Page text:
State leaders are looking to go paperless and maximize their potential efficiency in Washington, with a focus on record archives and all documentation moving forward.
According to The Olympian, Washington's Secretary of State Kim Wyman is looking forward to a reduction in overall paper usage because her office's paper-based records are swiftly outgrowing its ability to store them. The office plans to address this need in its 2014 supplemental budget, with a goal of reducing records archives by 10 percent by 2016 and a further 10 percent through 2018.
The news source reported that the Secretary of State's office has to keep paper records on hand for at least seven years, but in many instances of ongoing litigation, those records can be kept on hand for upwards of seven decades. Implementing a successful paperless strategy through the assistance of conversion services and document management software, the office will be able to reduce its costs and enhance efficiency while promoting public access to key records at the same time.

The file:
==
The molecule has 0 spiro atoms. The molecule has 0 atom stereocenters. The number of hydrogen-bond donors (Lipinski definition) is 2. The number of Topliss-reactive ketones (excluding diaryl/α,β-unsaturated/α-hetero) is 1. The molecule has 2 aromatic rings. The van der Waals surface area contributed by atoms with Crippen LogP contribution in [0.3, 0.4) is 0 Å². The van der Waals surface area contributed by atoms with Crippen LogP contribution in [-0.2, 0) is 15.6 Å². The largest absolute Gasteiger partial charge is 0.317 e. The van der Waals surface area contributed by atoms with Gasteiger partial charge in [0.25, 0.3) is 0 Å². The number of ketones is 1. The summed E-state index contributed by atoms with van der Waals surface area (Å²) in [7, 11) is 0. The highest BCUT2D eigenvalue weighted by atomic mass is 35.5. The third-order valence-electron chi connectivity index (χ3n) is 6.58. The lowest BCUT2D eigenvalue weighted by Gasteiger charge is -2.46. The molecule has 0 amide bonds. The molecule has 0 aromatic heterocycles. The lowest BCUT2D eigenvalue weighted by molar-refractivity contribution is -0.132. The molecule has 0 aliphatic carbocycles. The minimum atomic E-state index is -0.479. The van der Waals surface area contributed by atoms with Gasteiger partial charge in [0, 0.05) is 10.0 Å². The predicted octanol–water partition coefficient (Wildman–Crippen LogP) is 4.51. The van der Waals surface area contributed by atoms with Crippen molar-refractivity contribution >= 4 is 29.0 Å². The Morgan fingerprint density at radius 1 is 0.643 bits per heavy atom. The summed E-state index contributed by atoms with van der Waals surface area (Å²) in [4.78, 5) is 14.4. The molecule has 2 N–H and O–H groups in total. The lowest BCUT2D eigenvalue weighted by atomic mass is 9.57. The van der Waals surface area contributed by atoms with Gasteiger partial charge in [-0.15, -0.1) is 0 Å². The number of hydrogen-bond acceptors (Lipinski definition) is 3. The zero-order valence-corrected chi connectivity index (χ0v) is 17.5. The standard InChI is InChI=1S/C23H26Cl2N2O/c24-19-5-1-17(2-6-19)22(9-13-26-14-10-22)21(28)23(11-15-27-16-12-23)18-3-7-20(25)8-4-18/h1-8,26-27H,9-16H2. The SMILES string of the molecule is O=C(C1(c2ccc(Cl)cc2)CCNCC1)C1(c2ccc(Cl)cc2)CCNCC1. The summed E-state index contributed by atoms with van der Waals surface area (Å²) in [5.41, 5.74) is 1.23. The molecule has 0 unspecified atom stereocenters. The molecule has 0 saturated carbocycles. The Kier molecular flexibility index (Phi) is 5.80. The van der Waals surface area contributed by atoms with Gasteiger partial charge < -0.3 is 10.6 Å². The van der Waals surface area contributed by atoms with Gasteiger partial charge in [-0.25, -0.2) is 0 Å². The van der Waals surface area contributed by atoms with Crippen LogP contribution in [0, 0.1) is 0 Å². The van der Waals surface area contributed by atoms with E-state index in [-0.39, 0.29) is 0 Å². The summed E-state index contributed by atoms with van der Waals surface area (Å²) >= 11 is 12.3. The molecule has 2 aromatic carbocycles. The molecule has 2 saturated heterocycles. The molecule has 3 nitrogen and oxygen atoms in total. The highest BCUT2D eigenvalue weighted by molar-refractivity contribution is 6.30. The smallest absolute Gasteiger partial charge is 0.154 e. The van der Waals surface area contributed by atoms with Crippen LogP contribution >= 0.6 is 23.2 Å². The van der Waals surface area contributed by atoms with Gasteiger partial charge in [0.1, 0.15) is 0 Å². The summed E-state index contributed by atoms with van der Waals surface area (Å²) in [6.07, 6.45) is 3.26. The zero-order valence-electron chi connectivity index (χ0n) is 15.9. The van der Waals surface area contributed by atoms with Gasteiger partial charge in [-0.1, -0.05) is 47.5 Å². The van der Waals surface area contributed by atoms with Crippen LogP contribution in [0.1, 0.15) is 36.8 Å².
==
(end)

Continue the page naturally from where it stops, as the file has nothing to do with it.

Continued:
Going to electronic formats will help government officials in any state optimize workflow as well due to improved access to data, allowing them to spend less time reviewing documents and more time performing other critical tasks. This improvement of operations will drive efficiency and multiple the value added by going paperless tremendously.
Such methods, ultimately, will be critical for government operational progress and forward momentum as the importance of technology increases and offices seek to embrace the latest innovations for productivity and public engagement as well. Ultimately, going paperless will support future trends and improvements, as well as reduce costs so offices and agencies can afford to implement them as needed.
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